Infection control strategies for preventing the transmission of meticillin-resistant Staphylococcus aureus (MRSA) in nursing homes for older people: uncertain if they are effective

Citation:  Hughes C, Tunney M, Bradley MC. Infection control strategies for preventing the transmission of meticillin-resistant Staphylococcus aureus (MRSA) in nursing homes for older people. Cochrane Database of Systematic Reviews 2013; (11): CD006354

What is this? A variety of infection control strategies are used for infectious diseases, such as meticillin-resistant Staphylococcus aureus (MRSA). The findings of this research may be worth considering for reducing the transmission of COVID-19.

In this Cochrane systematic review, the authors searched for a variety of types of research into strategies for preventing the transmission of meticillin-resistant Staphylococcus aureus (MRSA) in nursing homes for older people. They did not restrict by date, type or language of publication and did their searches in August 2013. They identified 1 cluster-randomised trial (32 nursing homes), which evaluated the effect of an infection control education and training programme on MRSA prevalence in residents and staff, and on adherence to infection control standards.

What works: Nothing noted.

What doesn’t work: Nothing noted.

What’s uncertain: The effects of infection prevention and control strategies to prevent the transmission of MRSA in nursing homes are uncertain.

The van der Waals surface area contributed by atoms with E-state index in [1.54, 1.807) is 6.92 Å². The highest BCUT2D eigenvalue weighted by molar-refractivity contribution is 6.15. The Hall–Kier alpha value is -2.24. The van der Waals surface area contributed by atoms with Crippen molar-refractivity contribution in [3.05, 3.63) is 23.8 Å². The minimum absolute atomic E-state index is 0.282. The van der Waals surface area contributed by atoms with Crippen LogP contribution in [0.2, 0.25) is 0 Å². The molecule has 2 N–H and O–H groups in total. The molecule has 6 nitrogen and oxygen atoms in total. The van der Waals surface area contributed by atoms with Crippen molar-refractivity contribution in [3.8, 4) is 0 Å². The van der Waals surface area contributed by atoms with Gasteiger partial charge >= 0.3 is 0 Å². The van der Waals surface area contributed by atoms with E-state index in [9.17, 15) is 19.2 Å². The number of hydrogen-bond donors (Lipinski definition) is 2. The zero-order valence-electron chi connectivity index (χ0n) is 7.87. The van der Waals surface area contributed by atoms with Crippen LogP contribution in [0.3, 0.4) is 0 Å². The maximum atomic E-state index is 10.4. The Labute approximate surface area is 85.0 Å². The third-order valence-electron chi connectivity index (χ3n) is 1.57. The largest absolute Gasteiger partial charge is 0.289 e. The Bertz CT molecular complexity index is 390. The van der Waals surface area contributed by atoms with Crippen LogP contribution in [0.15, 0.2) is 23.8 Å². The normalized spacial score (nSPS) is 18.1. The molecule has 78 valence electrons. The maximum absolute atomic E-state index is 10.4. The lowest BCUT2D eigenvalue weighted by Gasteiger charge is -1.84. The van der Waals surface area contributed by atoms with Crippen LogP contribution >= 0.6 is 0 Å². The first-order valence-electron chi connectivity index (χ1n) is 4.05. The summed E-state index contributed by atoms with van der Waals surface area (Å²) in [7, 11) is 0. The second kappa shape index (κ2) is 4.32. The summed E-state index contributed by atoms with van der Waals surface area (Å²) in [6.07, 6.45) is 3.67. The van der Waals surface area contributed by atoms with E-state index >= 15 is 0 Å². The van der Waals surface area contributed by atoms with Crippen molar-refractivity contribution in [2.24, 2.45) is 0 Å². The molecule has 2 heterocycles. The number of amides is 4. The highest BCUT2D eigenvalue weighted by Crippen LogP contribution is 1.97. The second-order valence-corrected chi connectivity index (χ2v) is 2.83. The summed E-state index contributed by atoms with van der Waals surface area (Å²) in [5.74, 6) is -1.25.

Disclaimer: This summary has been written by staff and volunteers of Evidence Aid in order to make the content of the original document accessible to decision makers who are searching for the available evidence on the coronavirus (COVID-19) but may not have the time, initially, to read the original report in full. This summary is not intended as a substitute for the medical advice of physicians, other health workers, professional associations, guideline developers, or national governments and international agencies. If readers of this summary think that the evidence that is presented within it is relevant to their decision-making they should refer to the content and details of the original article, and the advice and guidelines offered by other sources of expertise, before making decisions. Evidence Aid cannot be held responsible for any decisions made about the coronavirus (COVID-19) on the basis of this summary alone.

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